IAI adds ASW capability to the maritime Heron (sponsored)
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Addressing the increasing role of unmanned aerial systems (UAS) in maritime operations, Israel Aerospace Industries (IAI) has added new capabilities to the Heron family of UAS, preparing the drone to assume anti-submarine warfare (ASW) missions.
The newly developed anti-submarine warfare capability now includes two new payloads – a Sonobuoy dispensing system for submarine detection anda Magnetic Anomaly Detector (MAD) The combination of the two sensors enable simultaneous detection and tracking of submarines in shallow and deep waters. The use of UAV-mounted ASW capabilities offers significant advantages over conventional, manned aircraft, including longer mision time (dozens of hours on air), persistent monitoring of sonobuoys, and centralized operation of surveillance over very large areas.
This capability employs some of the Heron’s key performance parameters – operations from remote locations; fly long missions at extended range, employing satellite data link, the ability to operate simultaneously with multiple sensors. The ability to operate from a mission control center ashore, or vessels at sea, by handing-off control to a maritime station is another unique function the Heron supports. With these capabilities Heron UAS offers significant benefits over aerial maritime surveillance and ASW patrols, enabling rapid deployment and re-tasking, at a speed of 140 – 220 knots and a much slower loitering speed, at high, low and very low altitude, enabling longer time on station and extended patrol missions. A few teams of operators are tasked in shifts with extended missions, maintaining operators fresh and in optimal performance.
Carrying a full set of sensors – radar, EO and SIGINT, and the new ASW kit requires significant weightlifting, reserved only for large, Medium-Altitude, Long Endurance (MALE) drones such as the Heron. Based on IAI’s Over 40 years of experience as the world pioneer in unmanned aerial systems, the Heron represents IAI’s leading family of UAS, with platforms maximum takeoff weight ranging from 600 to 5,700 kg, capable of lifting payloads from 180 kg to more than a ton.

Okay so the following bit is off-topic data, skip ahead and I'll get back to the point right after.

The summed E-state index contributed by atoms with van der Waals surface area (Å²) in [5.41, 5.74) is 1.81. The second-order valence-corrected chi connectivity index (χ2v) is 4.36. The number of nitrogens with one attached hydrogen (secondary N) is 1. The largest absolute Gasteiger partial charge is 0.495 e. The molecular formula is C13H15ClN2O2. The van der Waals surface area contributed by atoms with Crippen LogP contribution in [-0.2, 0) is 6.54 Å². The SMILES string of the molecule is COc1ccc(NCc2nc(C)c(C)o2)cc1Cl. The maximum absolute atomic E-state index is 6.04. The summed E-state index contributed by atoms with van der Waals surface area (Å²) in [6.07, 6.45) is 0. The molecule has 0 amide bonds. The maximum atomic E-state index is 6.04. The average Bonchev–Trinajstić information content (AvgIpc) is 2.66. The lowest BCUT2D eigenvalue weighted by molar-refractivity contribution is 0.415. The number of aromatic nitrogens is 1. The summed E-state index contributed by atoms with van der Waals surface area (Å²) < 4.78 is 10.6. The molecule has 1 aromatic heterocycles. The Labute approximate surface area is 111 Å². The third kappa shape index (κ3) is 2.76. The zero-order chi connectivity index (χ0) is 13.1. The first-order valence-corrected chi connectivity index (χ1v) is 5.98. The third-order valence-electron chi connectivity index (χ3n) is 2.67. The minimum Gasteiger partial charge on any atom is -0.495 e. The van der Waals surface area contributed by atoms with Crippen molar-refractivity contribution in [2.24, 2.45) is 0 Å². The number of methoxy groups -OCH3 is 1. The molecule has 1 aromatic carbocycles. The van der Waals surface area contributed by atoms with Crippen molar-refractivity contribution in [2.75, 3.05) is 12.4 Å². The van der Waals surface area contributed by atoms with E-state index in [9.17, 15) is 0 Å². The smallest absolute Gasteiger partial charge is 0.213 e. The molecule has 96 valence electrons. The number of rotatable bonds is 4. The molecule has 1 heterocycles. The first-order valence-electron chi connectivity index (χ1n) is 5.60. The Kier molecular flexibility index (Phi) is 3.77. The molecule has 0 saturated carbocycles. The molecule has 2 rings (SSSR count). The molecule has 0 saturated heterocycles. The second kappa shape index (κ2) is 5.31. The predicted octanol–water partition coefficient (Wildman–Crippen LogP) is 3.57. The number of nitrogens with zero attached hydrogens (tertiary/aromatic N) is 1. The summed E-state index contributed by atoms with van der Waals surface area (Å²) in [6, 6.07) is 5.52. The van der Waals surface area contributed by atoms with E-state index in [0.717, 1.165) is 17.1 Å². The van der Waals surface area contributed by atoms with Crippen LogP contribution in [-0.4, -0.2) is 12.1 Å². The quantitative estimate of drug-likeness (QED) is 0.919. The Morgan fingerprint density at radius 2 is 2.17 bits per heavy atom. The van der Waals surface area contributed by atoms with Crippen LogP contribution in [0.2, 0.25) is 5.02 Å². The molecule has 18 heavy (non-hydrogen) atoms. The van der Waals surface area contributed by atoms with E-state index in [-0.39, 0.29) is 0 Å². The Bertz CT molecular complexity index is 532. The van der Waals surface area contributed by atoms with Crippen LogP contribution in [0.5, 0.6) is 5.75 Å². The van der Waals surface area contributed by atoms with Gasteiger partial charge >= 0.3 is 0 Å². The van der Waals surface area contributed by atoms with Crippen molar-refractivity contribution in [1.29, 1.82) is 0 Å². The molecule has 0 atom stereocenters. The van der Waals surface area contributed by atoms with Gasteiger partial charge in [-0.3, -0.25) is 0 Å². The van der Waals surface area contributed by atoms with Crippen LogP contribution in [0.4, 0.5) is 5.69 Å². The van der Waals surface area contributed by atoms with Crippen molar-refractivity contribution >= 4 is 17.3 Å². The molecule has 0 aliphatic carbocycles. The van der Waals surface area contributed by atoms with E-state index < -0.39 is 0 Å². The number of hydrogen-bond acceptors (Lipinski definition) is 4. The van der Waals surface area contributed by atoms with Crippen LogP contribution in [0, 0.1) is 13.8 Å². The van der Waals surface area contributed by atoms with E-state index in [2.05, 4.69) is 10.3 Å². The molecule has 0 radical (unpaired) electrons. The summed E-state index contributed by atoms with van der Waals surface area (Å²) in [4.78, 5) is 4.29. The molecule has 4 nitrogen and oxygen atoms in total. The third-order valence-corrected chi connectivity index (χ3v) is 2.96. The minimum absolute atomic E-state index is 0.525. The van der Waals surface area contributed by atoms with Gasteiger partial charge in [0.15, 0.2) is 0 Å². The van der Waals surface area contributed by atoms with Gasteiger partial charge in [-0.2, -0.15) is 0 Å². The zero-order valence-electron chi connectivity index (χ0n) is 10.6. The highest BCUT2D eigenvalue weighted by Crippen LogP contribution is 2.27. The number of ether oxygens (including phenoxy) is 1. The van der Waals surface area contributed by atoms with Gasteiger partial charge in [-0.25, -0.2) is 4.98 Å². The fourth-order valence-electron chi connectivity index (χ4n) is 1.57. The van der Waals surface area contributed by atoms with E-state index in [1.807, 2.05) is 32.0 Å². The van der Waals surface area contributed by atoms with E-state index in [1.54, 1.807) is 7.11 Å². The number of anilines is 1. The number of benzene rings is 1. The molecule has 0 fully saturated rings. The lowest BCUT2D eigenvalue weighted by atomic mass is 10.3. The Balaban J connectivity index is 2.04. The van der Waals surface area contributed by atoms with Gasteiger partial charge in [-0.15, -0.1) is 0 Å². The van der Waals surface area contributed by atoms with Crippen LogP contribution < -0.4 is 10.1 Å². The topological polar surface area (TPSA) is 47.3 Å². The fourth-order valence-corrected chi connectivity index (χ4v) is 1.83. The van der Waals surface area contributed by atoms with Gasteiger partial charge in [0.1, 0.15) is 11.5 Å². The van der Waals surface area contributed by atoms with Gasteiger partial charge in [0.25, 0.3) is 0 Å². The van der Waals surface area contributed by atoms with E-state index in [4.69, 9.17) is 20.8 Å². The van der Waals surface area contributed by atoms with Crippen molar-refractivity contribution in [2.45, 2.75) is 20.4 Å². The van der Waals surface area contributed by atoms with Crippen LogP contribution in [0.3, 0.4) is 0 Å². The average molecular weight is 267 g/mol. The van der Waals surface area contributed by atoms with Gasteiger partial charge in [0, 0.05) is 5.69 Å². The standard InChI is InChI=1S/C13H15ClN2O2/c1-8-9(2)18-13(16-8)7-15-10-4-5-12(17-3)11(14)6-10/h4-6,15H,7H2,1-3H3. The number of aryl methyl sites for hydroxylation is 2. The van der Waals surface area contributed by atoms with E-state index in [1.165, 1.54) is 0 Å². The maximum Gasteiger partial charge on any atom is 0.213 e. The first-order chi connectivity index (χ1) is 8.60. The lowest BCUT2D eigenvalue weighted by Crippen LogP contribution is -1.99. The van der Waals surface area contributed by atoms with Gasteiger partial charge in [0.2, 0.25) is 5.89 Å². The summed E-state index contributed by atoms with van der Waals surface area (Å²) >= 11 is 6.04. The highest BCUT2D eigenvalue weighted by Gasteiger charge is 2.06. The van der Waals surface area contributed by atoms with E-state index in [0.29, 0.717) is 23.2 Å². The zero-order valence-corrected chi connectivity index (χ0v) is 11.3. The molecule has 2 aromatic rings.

IAI was the first UAS manufacturer to deploy drones on maritime surveillance missions, on these missions the Heron carries a combined set of sensors comprising an advanced, lightweight maritime search radar, providing surface search and air/air search capability over hundreds of miles at sea. The radar operates alongside an Electronic Support Measures (ESM), Communications Intelligence (COMINT) and stabilized electro-optical / Infra-red (EO/IR) sensors.
IAI Elta Systems’ ELM-2022U maritime radar provides the primary surveillance sensor on the platform. A lightweight derivative of Elta’s 2022 radar used on board numerous maritime surveillance aircraft worldwide. From a cruising altitude of 20,000 ft. This radar can see across 150 nm to the horizon. The high sensitivity of the radar enables detection and identification of all types of targets encountered at sea, from large vessels classified from a distance using inverse-SAR, to illusive targets having extremely low radar cross-section, such as rubber boats or submarines. ESM and COMINT sensors scan the electromagnetic spectrum to spot suspicious activities indicating the presence of vessels and human activity. Visual observation performed by EO/IR enables operators to identify and verify the identity of vessels and investigate suspicious activities and unidentified targets.
Supporting the anti-submarine mission, the ELM-2022U can spot submarine periscopes and snorkels from a great distance.
Extending its ASW capability, IAI integrated additional sensors including a Magnetic Anomaly Detection (MAD) system and a payload that carries and releases acoustic sonobuoys. After dropping its payload, the Heron loiters over the area to receive and processes the acoustic signal from those sonobuoys, providing a full situational picture based on acoustic, magnetic, radar, SIGINT and visual sensor indications and tracks. This picture is transmitted to a coastal mission control center or a task force at sea, using the Heron’s integral satellite and line-of-sight links.
The Heron gradually evolved to offer a robust, efficient and flexible maritime operation from shore and at sea. Centrally commanded to take off and land from remote shores, Herons extend missions over thousands of kilometers over blue water, using satellite links and handing over control to the operators at sea. Mission control modules are fully integrated onboard naval vessels, including stabilized directional antennas and satellite communications terminals, enabling ships at sea to fully exploit the Heron as part of their sensor suite. With a dedicated mission package and performance unmatched by other MALE UAS, the Heron now supports both maritime and ASW mission capabilities an order of magnitude improved over conventional ASW solutions utilizing fixed and rotary wing manned platforms.
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